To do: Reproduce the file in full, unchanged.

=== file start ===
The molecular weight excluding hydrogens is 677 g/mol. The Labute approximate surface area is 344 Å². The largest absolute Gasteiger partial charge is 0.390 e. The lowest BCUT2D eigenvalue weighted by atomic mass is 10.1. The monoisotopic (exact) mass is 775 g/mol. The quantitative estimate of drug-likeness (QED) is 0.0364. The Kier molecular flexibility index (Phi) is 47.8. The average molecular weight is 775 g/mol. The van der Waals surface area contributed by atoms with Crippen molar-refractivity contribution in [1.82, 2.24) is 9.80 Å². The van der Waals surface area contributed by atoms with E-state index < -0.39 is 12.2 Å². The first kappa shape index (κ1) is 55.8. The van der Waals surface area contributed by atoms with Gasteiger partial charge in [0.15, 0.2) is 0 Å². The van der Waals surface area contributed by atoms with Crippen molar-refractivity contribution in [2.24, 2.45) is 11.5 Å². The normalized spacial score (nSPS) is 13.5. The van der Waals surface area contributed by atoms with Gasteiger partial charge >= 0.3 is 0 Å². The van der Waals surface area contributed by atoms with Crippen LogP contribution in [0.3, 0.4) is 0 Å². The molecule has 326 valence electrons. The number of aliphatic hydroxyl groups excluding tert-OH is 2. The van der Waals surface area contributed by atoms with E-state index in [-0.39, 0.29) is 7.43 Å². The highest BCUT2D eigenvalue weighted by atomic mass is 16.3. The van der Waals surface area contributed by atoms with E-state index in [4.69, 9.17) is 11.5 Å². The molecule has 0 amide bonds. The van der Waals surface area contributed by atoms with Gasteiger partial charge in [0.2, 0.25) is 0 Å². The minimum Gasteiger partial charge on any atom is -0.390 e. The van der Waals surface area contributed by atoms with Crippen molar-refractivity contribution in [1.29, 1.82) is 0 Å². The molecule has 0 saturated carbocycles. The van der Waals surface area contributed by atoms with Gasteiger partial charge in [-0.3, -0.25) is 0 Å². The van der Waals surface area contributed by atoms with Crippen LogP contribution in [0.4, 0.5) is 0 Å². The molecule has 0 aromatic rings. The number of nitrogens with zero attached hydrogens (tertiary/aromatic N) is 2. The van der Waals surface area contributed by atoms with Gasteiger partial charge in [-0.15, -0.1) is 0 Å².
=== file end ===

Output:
The molecular weight excluding hydrogens is 677 g/mol. The Labute approximate surface area is 344 Å². The largest absolute Gasteiger partial charge is 0.390 e. The lowest BCUT2D eigenvalue weighted by atomic mass is 10.1. The monoisotopic (exact) mass is 775 g/mol. The quantitative estimate of drug-likeness (QED) is 0.0364. The Kier molecular flexibility index (Phi) is 47.8. The average molecular weight is 775 g/mol. The van der Waals surface area contributed by atoms with Crippen molar-refractivity contribution in [1.82, 2.24) is 9.80 Å². The van der Waals surface area contributed by atoms with E-state index < -0.39 is 12.2 Å². The first kappa shape index (κ1) is 55.8. The van der Waals surface area contributed by atoms with Gasteiger partial charge in [0.15, 0.2) is 0 Å². The van der Waals surface area contributed by atoms with Crippen molar-refractivity contribution in [2.24, 2.45) is 11.5 Å². The normalized spacial score (nSPS) is 13.5. The van der Waals surface area contributed by atoms with Gasteiger partial charge >= 0.3 is 0 Å². The van der Waals surface area contributed by atoms with Crippen LogP contribution in [0.3, 0.4) is 0 Å². The molecule has 326 valence electrons. The number of aliphatic hydroxyl groups excluding tert-OH is 2. The van der Waals surface area contributed by atoms with E-state index in [-0.39, 0.29) is 7.43 Å². The highest BCUT2D eigenvalue weighted by atomic mass is 16.3. The van der Waals surface area contributed by atoms with E-state index in [4.69, 9.17) is 11.5 Å². The molecule has 0 amide bonds. The van der Waals surface area contributed by atoms with Gasteiger partial charge in [0.2, 0.25) is 0 Å². The minimum Gasteiger partial charge on any atom is -0.390 e. The van der Waals surface area contributed by atoms with Crippen molar-refractivity contribution in [1.29, 1.82) is 0 Å². The molecule has 0 saturated carbocycles. The van der Waals surface area contributed by atoms with Gasteiger partial charge in [-0.3, -0.25) is 0 Å². The van der Waals surface area contributed by atoms with Crippen LogP contribution in [0.4, 0.5) is 0 Å². The molecule has 0 aromatic rings. The number of nitrogens with zero attached hydrogens (tertiary/aromatic N) is 2. The van der Waals surface area contributed by atoms with Gasteiger partial charge in [-0.15, -0.1) is 0 Å².